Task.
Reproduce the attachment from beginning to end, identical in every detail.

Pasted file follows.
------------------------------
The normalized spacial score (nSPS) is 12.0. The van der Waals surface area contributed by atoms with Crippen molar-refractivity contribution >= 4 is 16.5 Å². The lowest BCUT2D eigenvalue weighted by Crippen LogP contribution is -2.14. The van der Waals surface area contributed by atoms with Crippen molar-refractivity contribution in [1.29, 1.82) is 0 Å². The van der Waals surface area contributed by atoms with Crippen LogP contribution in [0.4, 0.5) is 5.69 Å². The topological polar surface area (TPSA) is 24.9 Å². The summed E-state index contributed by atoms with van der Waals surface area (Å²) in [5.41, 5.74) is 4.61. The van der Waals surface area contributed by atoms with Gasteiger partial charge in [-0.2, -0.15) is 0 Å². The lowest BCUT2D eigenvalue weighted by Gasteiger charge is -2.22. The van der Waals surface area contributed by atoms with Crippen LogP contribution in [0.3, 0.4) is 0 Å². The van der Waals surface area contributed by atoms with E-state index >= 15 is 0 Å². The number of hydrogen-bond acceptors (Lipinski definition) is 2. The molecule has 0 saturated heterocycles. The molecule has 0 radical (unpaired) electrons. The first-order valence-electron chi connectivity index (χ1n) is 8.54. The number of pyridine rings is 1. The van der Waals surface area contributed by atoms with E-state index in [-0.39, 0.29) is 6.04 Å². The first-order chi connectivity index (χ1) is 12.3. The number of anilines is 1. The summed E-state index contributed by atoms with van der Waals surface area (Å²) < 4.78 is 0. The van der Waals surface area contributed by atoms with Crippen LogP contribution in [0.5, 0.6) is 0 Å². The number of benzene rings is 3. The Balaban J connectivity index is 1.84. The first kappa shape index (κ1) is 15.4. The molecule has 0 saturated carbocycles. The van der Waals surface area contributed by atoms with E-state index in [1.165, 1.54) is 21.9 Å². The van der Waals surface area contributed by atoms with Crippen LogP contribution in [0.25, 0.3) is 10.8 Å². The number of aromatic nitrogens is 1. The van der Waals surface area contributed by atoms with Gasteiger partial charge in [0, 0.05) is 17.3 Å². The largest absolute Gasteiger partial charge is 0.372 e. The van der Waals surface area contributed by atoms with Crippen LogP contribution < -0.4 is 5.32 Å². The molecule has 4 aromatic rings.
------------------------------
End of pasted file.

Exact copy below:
The normalized spacial score (nSPS) is 12.0. The van der Waals surface area contributed by atoms with Crippen molar-refractivity contribution >= 4 is 16.5 Å². The lowest BCUT2D eigenvalue weighted by Crippen LogP contribution is -2.14. The van der Waals surface area contributed by atoms with Crippen molar-refractivity contribution in [1.29, 1.82) is 0 Å². The van der Waals surface area contributed by atoms with Crippen LogP contribution in [0.4, 0.5) is 5.69 Å². The topological polar surface area (TPSA) is 24.9 Å². The summed E-state index contributed by atoms with van der Waals surface area (Å²) in [5.41, 5.74) is 4.61. The van der Waals surface area contributed by atoms with Gasteiger partial charge in [-0.2, -0.15) is 0 Å². The lowest BCUT2D eigenvalue weighted by Gasteiger charge is -2.22. The van der Waals surface area contributed by atoms with Crippen LogP contribution in [0.3, 0.4) is 0 Å². The van der Waals surface area contributed by atoms with E-state index >= 15 is 0 Å². The number of hydrogen-bond acceptors (Lipinski definition) is 2. The molecule has 0 saturated heterocycles. The molecule has 0 radical (unpaired) electrons. The first-order valence-electron chi connectivity index (χ1n) is 8.54. The number of pyridine rings is 1. The van der Waals surface area contributed by atoms with E-state index in [-0.39, 0.29) is 6.04 Å². The first-order chi connectivity index (χ1) is 12.3. The number of anilines is 1. The summed E-state index contributed by atoms with van der Waals surface area (Å²) < 4.78 is 0. The van der Waals surface area contributed by atoms with Crippen LogP contribution in [0.5, 0.6) is 0 Å². The number of benzene rings is 3. The Balaban J connectivity index is 1.84. The first kappa shape index (κ1) is 15.4. The molecule has 0 saturated carbocycles. The van der Waals surface area contributed by atoms with E-state index in [1.165, 1.54) is 21.9 Å². The van der Waals surface area contributed by atoms with Crippen LogP contribution in [0.25, 0.3) is 10.8 Å². The number of aromatic nitrogens is 1. The van der Waals surface area contributed by atoms with Gasteiger partial charge in [0, 0.05) is 17.3 Å². The largest absolute Gasteiger partial charge is 0.372 e. The van der Waals surface area contributed by atoms with Crippen LogP contribution < -0.4 is 5.32 Å². The molecule has 4 aromatic rings.